My Inner Vision Workshop Experience with Tilak Hettige

My last photography workshop in Manila was with world-reknowned photographer Tilak Hettige.  I flew to manila not knowing the workshop was cancelled and had to beg the Philippine Creative Center of Imaging to push through with the activity as I had flown from the south just for it.  Fortunately, Tilak Hettige agreed to do the workshop and thus, I became his 42nd Class in Inner Vision. Continue reading

Beauty Make-UP Clinic by Mae Ann Cortez

International Make-up Artist Ms. Mae Ann Cortez will be conducting a Beauty Make-up Clinic on June 18-19 @ The Apo View Hotel for only 3,500/participant.

Don’t miss this chance for personal and career development.  This workshop is not just for budding artists or models but for any professionals (young and young at heart) who wants to cultivate themselves for better career performance and delivery.

According to statistics women who feel good about themselves because they know they look good are more than 50% productive in their careers and interpersonal relationships compared to women who don’t.  They are considered more social and more friendly, confident and self-assured in terms of what they can contribute to the community.  Women who feels confident about themselves also proved to be more aggressive in developing their skills and talents by engaging in a more active social learning process.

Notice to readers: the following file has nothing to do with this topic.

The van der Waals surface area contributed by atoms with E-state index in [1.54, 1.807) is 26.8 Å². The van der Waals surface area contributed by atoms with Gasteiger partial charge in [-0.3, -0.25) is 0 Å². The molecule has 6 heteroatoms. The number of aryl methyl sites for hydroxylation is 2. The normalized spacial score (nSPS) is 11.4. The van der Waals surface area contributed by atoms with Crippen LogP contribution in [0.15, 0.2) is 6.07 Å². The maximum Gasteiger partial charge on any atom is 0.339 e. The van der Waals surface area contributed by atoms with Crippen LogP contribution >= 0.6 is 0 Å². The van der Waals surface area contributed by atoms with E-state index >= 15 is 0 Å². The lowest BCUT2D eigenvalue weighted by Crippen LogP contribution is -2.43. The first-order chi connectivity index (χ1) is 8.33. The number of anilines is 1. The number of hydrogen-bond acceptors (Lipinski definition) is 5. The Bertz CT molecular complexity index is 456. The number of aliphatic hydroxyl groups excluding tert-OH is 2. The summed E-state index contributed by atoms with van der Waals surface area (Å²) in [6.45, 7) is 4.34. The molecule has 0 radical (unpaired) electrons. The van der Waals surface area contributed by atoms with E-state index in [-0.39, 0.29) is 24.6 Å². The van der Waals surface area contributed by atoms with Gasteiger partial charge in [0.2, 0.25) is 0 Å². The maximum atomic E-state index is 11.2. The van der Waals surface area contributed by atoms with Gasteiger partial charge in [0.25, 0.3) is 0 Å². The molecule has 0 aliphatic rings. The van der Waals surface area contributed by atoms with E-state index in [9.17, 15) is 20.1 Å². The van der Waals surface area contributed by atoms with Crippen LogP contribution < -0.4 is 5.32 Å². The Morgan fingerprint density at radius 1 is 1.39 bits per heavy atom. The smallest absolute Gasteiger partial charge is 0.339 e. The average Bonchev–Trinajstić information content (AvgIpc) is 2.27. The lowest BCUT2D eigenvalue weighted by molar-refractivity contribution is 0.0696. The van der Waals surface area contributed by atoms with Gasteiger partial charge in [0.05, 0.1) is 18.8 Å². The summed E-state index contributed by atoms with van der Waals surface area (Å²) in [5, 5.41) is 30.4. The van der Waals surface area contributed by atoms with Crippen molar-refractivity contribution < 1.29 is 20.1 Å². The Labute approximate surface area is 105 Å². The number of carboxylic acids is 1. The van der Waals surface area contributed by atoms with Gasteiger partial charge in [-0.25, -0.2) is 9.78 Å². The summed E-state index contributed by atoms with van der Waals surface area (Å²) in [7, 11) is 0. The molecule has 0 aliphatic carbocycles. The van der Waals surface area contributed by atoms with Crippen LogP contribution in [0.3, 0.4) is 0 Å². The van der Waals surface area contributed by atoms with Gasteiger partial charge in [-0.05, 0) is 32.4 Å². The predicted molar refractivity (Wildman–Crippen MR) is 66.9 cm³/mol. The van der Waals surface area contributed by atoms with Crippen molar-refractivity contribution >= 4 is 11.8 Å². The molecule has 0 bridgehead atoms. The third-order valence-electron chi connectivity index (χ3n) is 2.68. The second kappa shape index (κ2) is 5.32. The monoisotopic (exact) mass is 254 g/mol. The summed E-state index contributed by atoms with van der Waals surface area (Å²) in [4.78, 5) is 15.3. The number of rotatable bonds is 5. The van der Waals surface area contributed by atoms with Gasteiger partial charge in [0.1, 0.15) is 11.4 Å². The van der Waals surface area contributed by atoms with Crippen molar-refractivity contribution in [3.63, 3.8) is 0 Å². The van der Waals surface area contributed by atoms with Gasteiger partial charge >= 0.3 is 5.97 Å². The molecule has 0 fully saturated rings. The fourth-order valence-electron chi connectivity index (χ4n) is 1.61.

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Manny Librodo: Landscape of Emotions Photography Workshop

I’ve always admired Manny Librodo’s captures for its skin tone and colors.  Lusted after it for years now.  It was with great regret that I did not attend his first workshop in Davao three years ago.  So when I was tagged in Facebook for his workshop in Kalasangi, I did not think twice to sign up.

It was a two day workshop of exposure to Librodo’s artistry and craft.  First day, we saw how meticulous he was with props, colors, and poses.  It was easy to look and observe how he casually but sternly directs his model, Karu, to give him expressions that he needs to complete his capture.  Manny Librodo , in his tall frame of maybe six feet, surprisingly did not tower the shoot.  He splendidly blended with other photographers that his authority did not distract me to take photos that I, in another master’s presence, would be too conscious to divulge in.  His simple instructions to assure everyone gets a good chance in photographing the model are these: One, main photographers get to choose their spots, the one next in line can be behind them, and everybody waiting for their turn should be behind the cordon. Two, everybody can take photos, as long as you follow number one.

After giving us our numbers and partners for the day, a little instruction was given and off we go to the location area.  It was only 8.30 am.

The first shoot was somewhere near the pine trees.  We stopped around 11:00 am for the lecture, where Librodo showed us his works. I silently skimmed my camera and compared my shots and angling.  I find it very helpful to have shot first without his input and then hear him lecture with my shots in my hand.